Q: You have 10 g NaCl (s) and 90 g Lactose (s) (both easily soluble in water.) You want to achieve a 100 g mixture of these two compounds in solid form where they are completely evenly mixed. (A 1 mg sample of this mixture will always have 0.1 mg NaCl and 0.9 mg Lactose no matter from where in the mixture the sample is taken.)

Attempted A: Boil a litre of distilled water in a clean container. In a sterile container put the pulverized NaCl and Lactose. Wait until boiled water cools to at least 50 C because high temperature increases risk of hydrolyzing lactose. While stirring with a sterile glass stir rod add the hot water step-wise until just enough water has been added to completely dissolve all the powder. Leave the solution on a warm plate (temperature shouldn't exceed 40-50 Celsius) and use a fan or similar device for airflow to speed up evaporation. Once most of water has evaporated put in a dessicator chamber to finish drying.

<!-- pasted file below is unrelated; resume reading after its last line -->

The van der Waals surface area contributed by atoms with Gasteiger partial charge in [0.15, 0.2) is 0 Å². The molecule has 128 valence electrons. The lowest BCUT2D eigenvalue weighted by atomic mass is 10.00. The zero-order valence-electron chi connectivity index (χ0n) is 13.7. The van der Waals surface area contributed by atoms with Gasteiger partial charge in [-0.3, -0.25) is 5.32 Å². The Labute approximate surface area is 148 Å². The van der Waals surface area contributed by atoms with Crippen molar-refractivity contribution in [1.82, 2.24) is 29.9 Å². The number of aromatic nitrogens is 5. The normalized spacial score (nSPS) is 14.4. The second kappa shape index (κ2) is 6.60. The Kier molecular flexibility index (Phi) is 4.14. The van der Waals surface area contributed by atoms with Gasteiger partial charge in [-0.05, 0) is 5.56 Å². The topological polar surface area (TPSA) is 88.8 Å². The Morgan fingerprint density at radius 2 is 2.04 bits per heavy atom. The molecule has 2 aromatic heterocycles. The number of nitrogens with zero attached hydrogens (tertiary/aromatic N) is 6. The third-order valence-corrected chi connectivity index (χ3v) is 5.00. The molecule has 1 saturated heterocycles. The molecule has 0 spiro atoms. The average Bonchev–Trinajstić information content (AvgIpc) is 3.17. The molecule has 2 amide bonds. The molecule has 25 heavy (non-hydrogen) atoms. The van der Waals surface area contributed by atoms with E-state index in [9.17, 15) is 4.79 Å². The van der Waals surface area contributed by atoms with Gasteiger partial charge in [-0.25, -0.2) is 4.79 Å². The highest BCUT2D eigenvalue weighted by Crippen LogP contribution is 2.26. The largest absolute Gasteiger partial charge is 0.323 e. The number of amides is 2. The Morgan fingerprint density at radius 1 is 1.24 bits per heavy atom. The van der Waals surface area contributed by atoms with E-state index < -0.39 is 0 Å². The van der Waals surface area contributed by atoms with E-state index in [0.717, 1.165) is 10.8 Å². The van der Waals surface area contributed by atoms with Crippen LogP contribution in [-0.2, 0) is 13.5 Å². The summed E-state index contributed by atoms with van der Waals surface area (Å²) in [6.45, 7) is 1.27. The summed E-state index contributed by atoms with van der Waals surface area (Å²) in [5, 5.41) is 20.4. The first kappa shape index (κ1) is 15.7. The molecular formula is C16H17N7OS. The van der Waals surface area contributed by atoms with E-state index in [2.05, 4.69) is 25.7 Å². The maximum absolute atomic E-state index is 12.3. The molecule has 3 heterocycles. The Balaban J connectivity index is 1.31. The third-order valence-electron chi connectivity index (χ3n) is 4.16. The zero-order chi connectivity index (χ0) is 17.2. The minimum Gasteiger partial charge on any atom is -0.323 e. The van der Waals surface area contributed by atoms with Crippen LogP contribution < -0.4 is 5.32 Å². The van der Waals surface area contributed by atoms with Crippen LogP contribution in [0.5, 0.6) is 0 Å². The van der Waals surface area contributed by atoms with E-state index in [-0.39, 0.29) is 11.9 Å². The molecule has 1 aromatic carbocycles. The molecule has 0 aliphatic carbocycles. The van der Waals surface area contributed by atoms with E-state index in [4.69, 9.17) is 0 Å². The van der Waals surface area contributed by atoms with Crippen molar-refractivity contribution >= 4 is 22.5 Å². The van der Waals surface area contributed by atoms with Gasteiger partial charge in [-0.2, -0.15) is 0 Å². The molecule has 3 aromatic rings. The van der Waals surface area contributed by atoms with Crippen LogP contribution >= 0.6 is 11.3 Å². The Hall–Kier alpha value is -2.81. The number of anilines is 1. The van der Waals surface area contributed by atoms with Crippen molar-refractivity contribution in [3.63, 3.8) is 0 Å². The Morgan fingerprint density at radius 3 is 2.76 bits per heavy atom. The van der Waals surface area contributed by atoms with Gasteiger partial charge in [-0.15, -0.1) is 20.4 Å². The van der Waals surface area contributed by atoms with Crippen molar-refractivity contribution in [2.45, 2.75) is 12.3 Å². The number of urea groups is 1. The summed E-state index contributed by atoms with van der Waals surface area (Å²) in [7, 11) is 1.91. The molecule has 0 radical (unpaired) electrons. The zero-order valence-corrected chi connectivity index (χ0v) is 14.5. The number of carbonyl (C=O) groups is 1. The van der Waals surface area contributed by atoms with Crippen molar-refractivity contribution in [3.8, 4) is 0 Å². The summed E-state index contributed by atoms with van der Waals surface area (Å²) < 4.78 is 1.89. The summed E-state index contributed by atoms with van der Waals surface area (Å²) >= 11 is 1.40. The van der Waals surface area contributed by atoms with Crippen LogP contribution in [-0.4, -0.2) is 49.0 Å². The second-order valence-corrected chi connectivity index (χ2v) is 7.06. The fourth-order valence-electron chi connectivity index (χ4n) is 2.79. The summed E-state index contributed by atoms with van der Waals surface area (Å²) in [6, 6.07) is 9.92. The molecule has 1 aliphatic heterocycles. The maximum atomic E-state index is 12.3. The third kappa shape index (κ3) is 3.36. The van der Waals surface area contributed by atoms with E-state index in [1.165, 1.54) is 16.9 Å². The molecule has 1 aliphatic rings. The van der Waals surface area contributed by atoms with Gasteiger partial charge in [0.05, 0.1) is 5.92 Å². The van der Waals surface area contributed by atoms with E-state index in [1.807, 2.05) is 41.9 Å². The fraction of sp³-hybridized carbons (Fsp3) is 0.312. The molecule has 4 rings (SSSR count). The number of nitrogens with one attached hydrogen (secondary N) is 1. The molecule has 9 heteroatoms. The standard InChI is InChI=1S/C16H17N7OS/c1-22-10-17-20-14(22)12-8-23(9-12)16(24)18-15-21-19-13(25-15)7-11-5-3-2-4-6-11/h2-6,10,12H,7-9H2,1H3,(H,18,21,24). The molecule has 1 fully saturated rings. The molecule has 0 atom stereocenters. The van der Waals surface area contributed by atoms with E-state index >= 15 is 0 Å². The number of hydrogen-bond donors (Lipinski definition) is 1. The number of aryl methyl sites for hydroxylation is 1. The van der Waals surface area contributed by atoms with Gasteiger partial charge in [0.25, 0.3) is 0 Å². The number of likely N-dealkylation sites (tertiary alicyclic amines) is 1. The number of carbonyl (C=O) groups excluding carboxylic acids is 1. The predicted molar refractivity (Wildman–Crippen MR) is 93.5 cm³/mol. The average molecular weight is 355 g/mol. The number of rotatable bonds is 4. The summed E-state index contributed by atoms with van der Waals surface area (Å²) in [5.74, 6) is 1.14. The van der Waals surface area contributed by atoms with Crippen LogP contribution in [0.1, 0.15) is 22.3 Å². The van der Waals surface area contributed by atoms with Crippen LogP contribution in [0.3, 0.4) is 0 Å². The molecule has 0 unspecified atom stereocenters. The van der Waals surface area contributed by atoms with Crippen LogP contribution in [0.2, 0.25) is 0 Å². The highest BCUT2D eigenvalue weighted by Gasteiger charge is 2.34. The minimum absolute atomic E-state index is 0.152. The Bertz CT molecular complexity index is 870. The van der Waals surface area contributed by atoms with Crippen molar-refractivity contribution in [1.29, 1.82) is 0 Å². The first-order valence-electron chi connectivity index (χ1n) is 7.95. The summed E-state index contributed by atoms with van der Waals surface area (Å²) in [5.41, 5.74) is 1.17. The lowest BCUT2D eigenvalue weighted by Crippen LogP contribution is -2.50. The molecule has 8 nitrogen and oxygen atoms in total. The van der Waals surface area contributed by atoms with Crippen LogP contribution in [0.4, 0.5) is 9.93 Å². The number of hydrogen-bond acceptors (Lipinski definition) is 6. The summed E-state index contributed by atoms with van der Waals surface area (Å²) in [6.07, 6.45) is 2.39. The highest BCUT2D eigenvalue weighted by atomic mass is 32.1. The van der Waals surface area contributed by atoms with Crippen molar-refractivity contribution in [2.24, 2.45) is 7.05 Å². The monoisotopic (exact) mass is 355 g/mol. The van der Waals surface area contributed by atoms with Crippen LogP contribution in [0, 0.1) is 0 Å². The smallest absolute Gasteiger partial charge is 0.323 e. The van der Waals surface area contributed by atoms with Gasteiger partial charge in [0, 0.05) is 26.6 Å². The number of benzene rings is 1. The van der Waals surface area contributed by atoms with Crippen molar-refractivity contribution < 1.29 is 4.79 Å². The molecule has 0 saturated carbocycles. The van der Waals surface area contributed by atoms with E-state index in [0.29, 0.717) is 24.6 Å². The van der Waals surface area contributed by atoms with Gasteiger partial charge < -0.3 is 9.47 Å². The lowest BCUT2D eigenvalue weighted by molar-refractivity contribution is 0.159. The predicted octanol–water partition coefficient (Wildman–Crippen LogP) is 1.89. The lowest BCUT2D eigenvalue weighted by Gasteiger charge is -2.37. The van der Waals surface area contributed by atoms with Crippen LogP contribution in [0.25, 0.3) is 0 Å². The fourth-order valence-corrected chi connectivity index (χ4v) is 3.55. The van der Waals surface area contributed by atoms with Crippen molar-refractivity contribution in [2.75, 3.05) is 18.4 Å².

What I'm not sure about: Would this actually create a completely even mixture because lactose and NaCl have slightly different solubilities so as the amount of water drops wouldn't one start precipitating earlier? If this is true how could you prevent that and are there any other issues?

  • $\begingroup$ Well you could freeze dry it rather than evaporate of the water $\endgroup$ – Waylander Feb 7 '18 at 15:36

The final solid mass would be a powder of sort, right? If you grind it / mix it will be homogeneous irregardless of the selectivity of their precipitation in the prior solution.


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